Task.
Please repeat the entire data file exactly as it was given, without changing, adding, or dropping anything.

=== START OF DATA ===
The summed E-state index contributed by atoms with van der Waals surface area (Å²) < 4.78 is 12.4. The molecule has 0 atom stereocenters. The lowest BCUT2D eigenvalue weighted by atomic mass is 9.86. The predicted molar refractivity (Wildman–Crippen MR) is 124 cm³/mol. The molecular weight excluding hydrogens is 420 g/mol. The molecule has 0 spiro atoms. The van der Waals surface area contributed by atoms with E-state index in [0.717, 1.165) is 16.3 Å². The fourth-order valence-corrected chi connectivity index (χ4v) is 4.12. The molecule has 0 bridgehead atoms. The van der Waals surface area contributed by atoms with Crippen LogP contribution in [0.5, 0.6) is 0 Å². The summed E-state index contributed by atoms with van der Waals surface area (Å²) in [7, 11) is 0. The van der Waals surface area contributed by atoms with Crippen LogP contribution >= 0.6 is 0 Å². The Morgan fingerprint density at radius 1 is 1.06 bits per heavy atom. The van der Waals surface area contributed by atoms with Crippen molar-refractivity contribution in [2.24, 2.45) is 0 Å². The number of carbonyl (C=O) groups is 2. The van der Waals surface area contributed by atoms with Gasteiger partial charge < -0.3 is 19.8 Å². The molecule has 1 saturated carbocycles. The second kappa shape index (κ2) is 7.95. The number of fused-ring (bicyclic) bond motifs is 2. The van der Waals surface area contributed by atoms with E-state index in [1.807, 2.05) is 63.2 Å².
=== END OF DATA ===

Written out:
The summed E-state index contributed by atoms with van der Waals surface area (Å²) < 4.78 is 12.4. The molecule has 0 atom stereocenters. The lowest BCUT2D eigenvalue weighted by atomic mass is 9.86. The predicted molar refractivity (Wildman–Crippen MR) is 124 cm³/mol. The molecular weight excluding hydrogens is 420 g/mol. The molecule has 0 spiro atoms. The van der Waals surface area contributed by atoms with E-state index in [0.717, 1.165) is 16.3 Å². The fourth-order valence-corrected chi connectivity index (χ4v) is 4.12. The molecule has 0 bridgehead atoms. The van der Waals surface area contributed by atoms with Crippen LogP contribution in [0.5, 0.6) is 0 Å². The summed E-state index contributed by atoms with van der Waals surface area (Å²) in [7, 11) is 0. The van der Waals surface area contributed by atoms with Crippen LogP contribution >= 0.6 is 0 Å². The Morgan fingerprint density at radius 1 is 1.06 bits per heavy atom. The van der Waals surface area contributed by atoms with Crippen molar-refractivity contribution in [2.24, 2.45) is 0 Å². The number of carbonyl (C=O) groups is 2. The van der Waals surface area contributed by atoms with Gasteiger partial charge < -0.3 is 19.8 Å². The molecule has 1 saturated carbocycles. The second kappa shape index (κ2) is 7.95. The number of fused-ring (bicyclic) bond motifs is 2. The van der Waals surface area contributed by atoms with E-state index in [1.807, 2.05) is 63.2 Å².